County hate crime up but down in town

Police are thought to be investigating the incident outside Bishop Luffa School

Police are thought to be investigating the incident outside Bishop Luffa School

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Hate crime in Crawley has dropped in the past year despite rising sharply across the rest of the county.

Figures released by Sussex Police show 166 hate crimes were reported in the town in 2014/15 compared to 173 the year before.

In addition, there were 79 non-criminal incidents compared to 85 the year before.

The majority of this year’s crimes were race-related (126), there were 17 homophobic crimes, nine against disabled people, three transphobic crimes and 11 related to religion.

A police spokesman said many incidents had taken place around the town’s clubs, pubs and taxi ranks and officers had “carried out proactive policing activity” to stamp it out.

County wide it was a different story with the number of reported hate crimes rising by more than 300 in the past year.

The news was welcomed by police who said the more such incidents were reported the more they could do to tackle the issue.

Sergeant Peter Allan, force hate crime sergeant, said: “I am pleased to see that we have recorded more hate crimes and incidents over the last year, especially in the area of disability, which is a particular challenge for all the criminal justice agencies.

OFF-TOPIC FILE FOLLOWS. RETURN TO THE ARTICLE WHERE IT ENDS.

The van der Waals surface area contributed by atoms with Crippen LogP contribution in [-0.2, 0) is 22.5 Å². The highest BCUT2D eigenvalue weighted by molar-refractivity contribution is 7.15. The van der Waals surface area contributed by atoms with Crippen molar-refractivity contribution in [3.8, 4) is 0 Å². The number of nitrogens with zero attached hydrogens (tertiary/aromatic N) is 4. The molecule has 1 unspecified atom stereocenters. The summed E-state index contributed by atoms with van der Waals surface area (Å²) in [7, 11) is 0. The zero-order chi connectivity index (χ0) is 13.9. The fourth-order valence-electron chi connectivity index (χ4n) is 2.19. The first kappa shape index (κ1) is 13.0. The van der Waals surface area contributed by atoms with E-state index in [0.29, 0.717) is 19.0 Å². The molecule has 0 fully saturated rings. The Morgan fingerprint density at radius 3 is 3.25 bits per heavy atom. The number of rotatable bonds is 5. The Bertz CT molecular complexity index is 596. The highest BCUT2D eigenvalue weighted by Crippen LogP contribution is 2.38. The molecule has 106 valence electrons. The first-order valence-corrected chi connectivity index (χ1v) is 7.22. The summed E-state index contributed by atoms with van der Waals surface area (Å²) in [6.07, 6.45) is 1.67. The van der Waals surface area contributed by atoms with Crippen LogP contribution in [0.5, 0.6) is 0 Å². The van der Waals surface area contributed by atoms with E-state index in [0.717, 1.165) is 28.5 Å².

“To enable us to tackle this most personal of crimes and support victims, we need people to come forward to report incidents to us. I would urge them to do so.”

Between April 2014 to March 2015, the total number of recorded crimes rose from 1,009 (in 2013/14) to 1,352 (in 2014/15), an increase of 34 per cent. The number of non-crime hate incidents also rose during the same period, from 299 to 447, an increase of 49.5 per cent.

There were 961 race crimes, 106 disability crimes, 106 related to religion, 230 aimed at people’s sexual orientation and 28 transgender crimes.

Chief Superintendent Wayne Jones, force lead for hate crime, said: “We know that hate crimes and incidents in Sussex have been under reported – our goal remains to build confidence in victims to come forward and speak to us which is why I welcome these increases.”

Beverley Smith, a co-ordinator of the Disability Hate Crime Network, said, “Disability hate crime is hugely under-reported in the UK for a number of reasons. The successful work that Sussex Police continue to do to improve confidence in reporting is showing sustained increases in the number of reports to them.”